Our tests found that the platform supports versioning, so you can go back to older versions of files if you need to. In a generous move from Sync.com, these older versions don’t count against your storage quota. Depending on the subscription tier you choose, files are kept for 180 or 365 days which offers better protection than many other companies that limit this to 30 days or so. Free accounts with 5GB of storage are limited to 30 days, which is reasonable given that in this form, it is an unpaid service.
Basic file and folder sharing is supported on the Sync.com platform too, and there’s also support for advanced sharing controls with password protection and expiry dates on links. And if you sign up for a team account then you get provision for keeping your data compliant with standards like HIPAA, GDPR, and PIPEDA. The mobile apps also support PIN code locks.
Actually, one of Sync.com’s features is its lack of features: a focus on the core functionality that matters, keeping your data secure, private, and well-managed between multiple computers (and multiple users, if needed). If that appeals, and you want several terabytes of space for not much money per month, it’s worth checking out.
Of particular use to business owners and those wanting to use Sync.com to archive important family files like photos and videos, there is no file size limit which is fairly typical of a cloud service these days, however there are still some that fail to offer this valuable feature.
Security is a very important part of the overall Sync.com experience. There’s a whole host of features included to give you some extra peace of mind. You can secure your Sync logins using 2FA.
Sync have published an extensive white paper, which explains the process of using end-to-end encryption using 2048 Bit RSA encryption keys, the private key of which is then encrypted with AES-256-GCM, secured by your password. They also claim to use secure TLS tunnels to protect anyone from snooping on your files while they’re being transferred to and from the Sync.com servers. As we mentioned, since the client isn’t open source these claims are very difficult to verify but we’re pleased to see Sync.com seems to be taking privacy seriously.
Unlike some of its rivals, Sync.com doesn’t work with a host of third-party applications or make an API available for other people to use – it sees this as an advantage though, reducing the number of ways in which your account can be exposed, and keeping the inner workings of the platform as secret as possible.
We ran three core tests on Sync.com, measuring sync speed, file recovery and versioning. Tests were performed on a Windows 11 virtual machine running the Sync.com desktop client. Our VM was connected to the internet via fiber broadband via VPN server, which in our speed tests consistently showed an average upload speed of 70 Mbps
In our tests, we found the Sync.com tools on the desktop and the web very polished and quick in use, with good transfer rates.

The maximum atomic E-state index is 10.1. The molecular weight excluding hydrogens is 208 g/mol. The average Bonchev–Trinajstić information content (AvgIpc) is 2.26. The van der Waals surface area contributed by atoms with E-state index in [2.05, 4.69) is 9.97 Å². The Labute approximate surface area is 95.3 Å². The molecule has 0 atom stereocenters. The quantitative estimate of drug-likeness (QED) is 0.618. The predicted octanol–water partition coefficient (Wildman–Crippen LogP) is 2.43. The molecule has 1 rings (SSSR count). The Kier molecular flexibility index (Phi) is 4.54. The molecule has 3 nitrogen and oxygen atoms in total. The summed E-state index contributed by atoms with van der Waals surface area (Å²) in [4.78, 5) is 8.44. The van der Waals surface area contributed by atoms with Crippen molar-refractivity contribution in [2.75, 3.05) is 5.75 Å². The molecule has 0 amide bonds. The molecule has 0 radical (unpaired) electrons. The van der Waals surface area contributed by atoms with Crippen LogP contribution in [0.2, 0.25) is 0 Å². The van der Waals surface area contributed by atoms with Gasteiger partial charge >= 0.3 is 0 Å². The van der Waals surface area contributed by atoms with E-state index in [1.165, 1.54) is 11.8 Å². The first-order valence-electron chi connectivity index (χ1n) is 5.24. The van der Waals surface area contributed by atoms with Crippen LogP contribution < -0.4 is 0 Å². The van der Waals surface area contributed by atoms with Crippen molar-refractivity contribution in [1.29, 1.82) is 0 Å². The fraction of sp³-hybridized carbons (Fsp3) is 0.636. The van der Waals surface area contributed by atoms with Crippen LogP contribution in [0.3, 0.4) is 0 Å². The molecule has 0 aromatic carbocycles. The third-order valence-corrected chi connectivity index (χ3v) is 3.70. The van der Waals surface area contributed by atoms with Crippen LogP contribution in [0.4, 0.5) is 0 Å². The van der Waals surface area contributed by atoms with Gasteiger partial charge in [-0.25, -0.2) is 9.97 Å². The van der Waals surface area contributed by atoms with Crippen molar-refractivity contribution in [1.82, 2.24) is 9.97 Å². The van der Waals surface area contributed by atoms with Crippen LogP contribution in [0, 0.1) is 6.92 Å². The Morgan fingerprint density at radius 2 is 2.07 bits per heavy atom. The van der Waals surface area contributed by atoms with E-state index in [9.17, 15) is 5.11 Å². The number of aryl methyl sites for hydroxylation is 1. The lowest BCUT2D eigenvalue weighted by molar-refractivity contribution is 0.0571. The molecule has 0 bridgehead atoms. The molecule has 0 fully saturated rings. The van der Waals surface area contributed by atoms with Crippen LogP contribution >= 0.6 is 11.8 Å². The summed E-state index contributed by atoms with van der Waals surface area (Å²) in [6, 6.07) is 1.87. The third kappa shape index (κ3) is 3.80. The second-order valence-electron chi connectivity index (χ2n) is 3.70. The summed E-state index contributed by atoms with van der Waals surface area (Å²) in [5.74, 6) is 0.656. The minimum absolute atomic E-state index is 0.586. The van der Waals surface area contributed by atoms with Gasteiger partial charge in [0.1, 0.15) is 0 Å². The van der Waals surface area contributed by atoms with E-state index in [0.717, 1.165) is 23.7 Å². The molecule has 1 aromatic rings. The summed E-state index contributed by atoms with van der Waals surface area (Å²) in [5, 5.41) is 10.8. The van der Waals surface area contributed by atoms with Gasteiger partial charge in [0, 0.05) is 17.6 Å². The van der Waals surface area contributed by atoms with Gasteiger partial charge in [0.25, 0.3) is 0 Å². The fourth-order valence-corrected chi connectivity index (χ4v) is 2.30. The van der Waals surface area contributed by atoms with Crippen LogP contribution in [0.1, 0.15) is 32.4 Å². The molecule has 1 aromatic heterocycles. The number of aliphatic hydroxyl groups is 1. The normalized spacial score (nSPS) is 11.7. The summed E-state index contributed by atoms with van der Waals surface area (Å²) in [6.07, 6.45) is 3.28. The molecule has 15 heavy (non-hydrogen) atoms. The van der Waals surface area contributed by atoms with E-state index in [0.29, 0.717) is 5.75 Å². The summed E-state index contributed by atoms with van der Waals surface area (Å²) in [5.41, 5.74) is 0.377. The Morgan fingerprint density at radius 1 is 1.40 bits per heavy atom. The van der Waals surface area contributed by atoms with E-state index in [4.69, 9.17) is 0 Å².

A 1GB data file was uploaded in under seven minutes which is among the best we’d experienced, though it’s worth noting this was with a particularly strong 35Mbps upload speed. Download times were also exceptional, completing 1GB in just over two minutes with a connection of up to 350Mbps.
Our most recent tests were with a group of 22 files contained in a folder (around 625MB in total size). The folder took just under 3 minutes to upload with a 70Mbps upload speed. This is around twice as long as other desktop clients we reviewed. Given how well Sync.com performed in our original tests we put this down to high network usage in our area at the time.
For this test, we simply deleted a recently uploaded files from the Sync folder. When we opened the Sync online control panel, we saw the “Show Deleted Files” option immediately.
On clicking this, we saw the deleted folder and selected Restore. The deleted files all synced back to the device without issue in less than 120 seconds.
Versioning is vital if you make changes to a file, then want to roll it back to a previous state. So, after uploading our test file by placing it in the local Sync.com, we opened it in Wordpad and removed all text except the intro.
After the changes were synced to the server, we opened the Sync.com online Control Panel, selected the file and chose Version History. Both the original file and the modified version were there. We clicked Restore to recover the original file in seconds.
Sync.com might not be as polished or as easy to integrate with other services as the likes of Google Drive and Dropbox, but it covers the basic functions of a syncing system well, with plenty of online storage at a good price. There are some very impressive security features as well. For those looking for storage on a budget, it certainly holds its ground as a viable option against other key players in the game.
The question remains whether storage is as secure as the developers claim. They certainly talk a good talk with their privacy white paper and claims of end-to-end encryption. We would have been more reassured about this if these security features had been independently audited or better yet, the desktop client was open-source so the community could see that data was being encrypted and transmitted in a safe way.
We like a lot of the multi-user features as well, with plenty of control over which team members are able to access which files, and a lot of ways to log and monitor what’s happening inside an account. While you might be able to mark down Sync.com for being a bit rudimentary compared with other systems, somewhat lacking third-party integrations, the ground that it does cover is covered very well.
Whether you’re interested in personal or business-oriented plans, we think Sync.com’s pricing is incredibly competitive, the list of services is extensive, and support and compliance for many business regulations is well covered.